Most people are familiar with sign language, the system that deaf people use to communicate. What fewer may know is that there are many different variations of sign language around the world. So how does the grammar of sign language work?
Unlike in spoken languages, in which grammar is expressed through sound-based signifiers for tense, aspect, mood and syntax (the way we organise individual words), sign languages use hand movements, sign order, as well as body and facial cues to create grammar. This is called non-manual activity.
To find out whether these cues are comprehensible to signers and non-signers of a country, my team of deaf and hearing linguists and translators conducted two studies. The results, which will be published in July, demonstrate the incredible complexity of sign language.
What signers and non-signers see
In the first study, which included both signers and non-signers from Austria, we asked participants to watch a set of videos of people using Austrian sign languages. We instructed them to try to break up the signed text into smaller units—the equivalent of cutting unbroken speech down into prosodic units. The participants then went through the resulting segments and showed us the cues that had led them to break the videos where they did.
When it came to pauses and signs made with hands, signers and non-signers alike made similar decisions. All participants identified rest positions, such as crossing one’s arms, as pauses as well as discerned holds—where a signer maintains the same hand position for a longer period of time or repeats the last sign of a segmented unit.
But when it came to cues from other parts of the body—non-manual activity—signers and non-signers performed very differently. Almost exclusively, sign language users also listed head and body movements as cues, as well as movements of the eyebrows, gaze direction and blinks. Non-signers tended to identify only one or two cues from the hands.
Meanings of non-manual elements
The second study involved only deaf Austrian Sign Language users. Once again, we showed signed videos to the participants. But this time we instructed them to identify the non-manual elements that they thought had relevance to the language. That is, elements that acted as grammar.
Participants had to describe the form, meaning and function of each non-manual element. The agreement between the signers’ description showed that certain body, head or facial movements have linguistic functions. They express assertion, negation, conditionality (a phrase using the word if, for instance), hypothetical thoughts and alternatives, as well as time, location, and cause.
While shaking one’s head can be used to simply negate a clause or thought, for instance, other head shakes, performed in a slow, small and tentative way, can express the signer’s negative attitude toward a hypothetical thought.
Gaze can also serve several functions. So far, our data shows that signers consistently looked upward when indicating a hypothetical statement. The position of the signer’s head, too, conveys different meanings. Positioning the head forward while formulating a hypothetical thought can be used to express a self-addressed, hypothetical question (such as “should I go to the movies tonight?”).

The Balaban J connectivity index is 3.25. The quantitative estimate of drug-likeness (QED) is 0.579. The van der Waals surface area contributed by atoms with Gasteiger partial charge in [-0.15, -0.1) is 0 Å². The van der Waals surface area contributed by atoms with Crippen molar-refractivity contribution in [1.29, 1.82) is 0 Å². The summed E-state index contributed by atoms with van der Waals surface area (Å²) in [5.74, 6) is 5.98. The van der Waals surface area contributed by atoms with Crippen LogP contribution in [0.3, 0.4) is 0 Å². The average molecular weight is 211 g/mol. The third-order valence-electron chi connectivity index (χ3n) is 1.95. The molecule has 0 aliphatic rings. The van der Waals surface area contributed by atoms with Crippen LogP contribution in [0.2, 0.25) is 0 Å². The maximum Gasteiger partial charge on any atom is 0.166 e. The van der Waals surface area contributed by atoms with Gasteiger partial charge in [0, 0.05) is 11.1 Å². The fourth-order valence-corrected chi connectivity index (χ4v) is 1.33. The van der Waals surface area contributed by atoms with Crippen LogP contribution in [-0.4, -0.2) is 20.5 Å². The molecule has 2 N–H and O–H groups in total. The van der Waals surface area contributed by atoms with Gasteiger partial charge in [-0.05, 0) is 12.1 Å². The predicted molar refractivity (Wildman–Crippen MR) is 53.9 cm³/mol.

But moving the head forward can also accompany an “if” clause (“If I go to the movies tonight, I might see Wonder Woman”). In other contexts, it can also act as an exclamation or imply possibility.
To make our research publicly available, we used an approach that ensured accuracy of interpretation and translation. Our linguists first discussed the outcomes with deaf native signers in Austrian Sign Language. Then, the native signers described the outcome from their deaf native signers’ perspective. Only then did the translators interpret the phenomena description into written German and English.
In a follow-up project (funded by the Austrian Science Fund), we will investigate the interplay of non-manual cues and clauses in several varieties of Austrian Sign Language, comparing our findings with non-manual activity of other sign languages to determine how the form and function of different sign languages vary across the globe.
Diversity in sign language
Including both non-signers and deaf signers in our study enabled us to learn not only about grammar among people who sign but about how we all interpret certain gestural behaviour. The—perhaps unsurprising—fact that a non-signer’s understanding of visual signals differs tremendously from that of a sign language user has pedagogical implications.
Because some of the same non-manual behaviours may signify different things depending on context, written explanations of sign language, such as textbook lessons, must incorporate the perspectives of native signers to avoid incorrect interpretations.
More broadly, the influence of body movements must be considered when describing any language. Our mental concepts are strongly shaped by visual configurations. If sign language is any indication, the close relationship between how we gesture and how we think may matter more than previously thought.